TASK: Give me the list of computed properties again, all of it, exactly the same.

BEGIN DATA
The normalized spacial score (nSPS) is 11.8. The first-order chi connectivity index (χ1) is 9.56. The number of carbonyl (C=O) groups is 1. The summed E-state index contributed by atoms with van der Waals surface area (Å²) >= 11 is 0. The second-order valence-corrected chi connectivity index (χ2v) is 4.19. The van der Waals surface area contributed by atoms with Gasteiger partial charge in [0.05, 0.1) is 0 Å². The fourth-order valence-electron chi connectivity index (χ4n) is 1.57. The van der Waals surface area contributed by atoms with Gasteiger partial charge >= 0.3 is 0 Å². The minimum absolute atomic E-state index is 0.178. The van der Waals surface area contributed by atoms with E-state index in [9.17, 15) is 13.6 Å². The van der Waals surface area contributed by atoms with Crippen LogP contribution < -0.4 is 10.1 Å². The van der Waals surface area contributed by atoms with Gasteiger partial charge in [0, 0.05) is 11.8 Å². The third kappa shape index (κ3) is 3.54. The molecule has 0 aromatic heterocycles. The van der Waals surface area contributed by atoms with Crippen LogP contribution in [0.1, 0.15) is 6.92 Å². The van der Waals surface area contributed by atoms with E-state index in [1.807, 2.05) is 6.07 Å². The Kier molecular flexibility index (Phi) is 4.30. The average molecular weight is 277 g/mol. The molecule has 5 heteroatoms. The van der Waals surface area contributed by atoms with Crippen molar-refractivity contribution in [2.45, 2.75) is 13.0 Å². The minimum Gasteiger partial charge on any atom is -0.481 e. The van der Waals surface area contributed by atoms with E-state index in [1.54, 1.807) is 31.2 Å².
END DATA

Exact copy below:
The normalized spacial score (nSPS) is 11.8. The first-order chi connectivity index (χ1) is 9.56. The number of carbonyl (C=O) groups is 1. The summed E-state index contributed by atoms with van der Waals surface area (Å²) >= 11 is 0. The second-order valence-corrected chi connectivity index (χ2v) is 4.19. The van der Waals surface area contributed by atoms with Gasteiger partial charge in [0.05, 0.1) is 0 Å². The fourth-order valence-electron chi connectivity index (χ4n) is 1.57. The van der Waals surface area contributed by atoms with Gasteiger partial charge >= 0.3 is 0 Å². The minimum absolute atomic E-state index is 0.178. The van der Waals surface area contributed by atoms with E-state index in [9.17, 15) is 13.6 Å². The van der Waals surface area contributed by atoms with Crippen LogP contribution < -0.4 is 10.1 Å². The van der Waals surface area contributed by atoms with Gasteiger partial charge in [0, 0.05) is 11.8 Å². The third kappa shape index (κ3) is 3.54. The molecule has 0 aromatic heterocycles. The van der Waals surface area contributed by atoms with Crippen LogP contribution in [0.1, 0.15) is 6.92 Å². The van der Waals surface area contributed by atoms with E-state index in [1.807, 2.05) is 6.07 Å². The Kier molecular flexibility index (Phi) is 4.30. The average molecular weight is 277 g/mol. The molecule has 5 heteroatoms. The van der Waals surface area contributed by atoms with Crippen molar-refractivity contribution in [2.45, 2.75) is 13.0 Å². The minimum Gasteiger partial charge on any atom is -0.481 e. The van der Waals surface area contributed by atoms with E-state index in [1.54, 1.807) is 31.2 Å².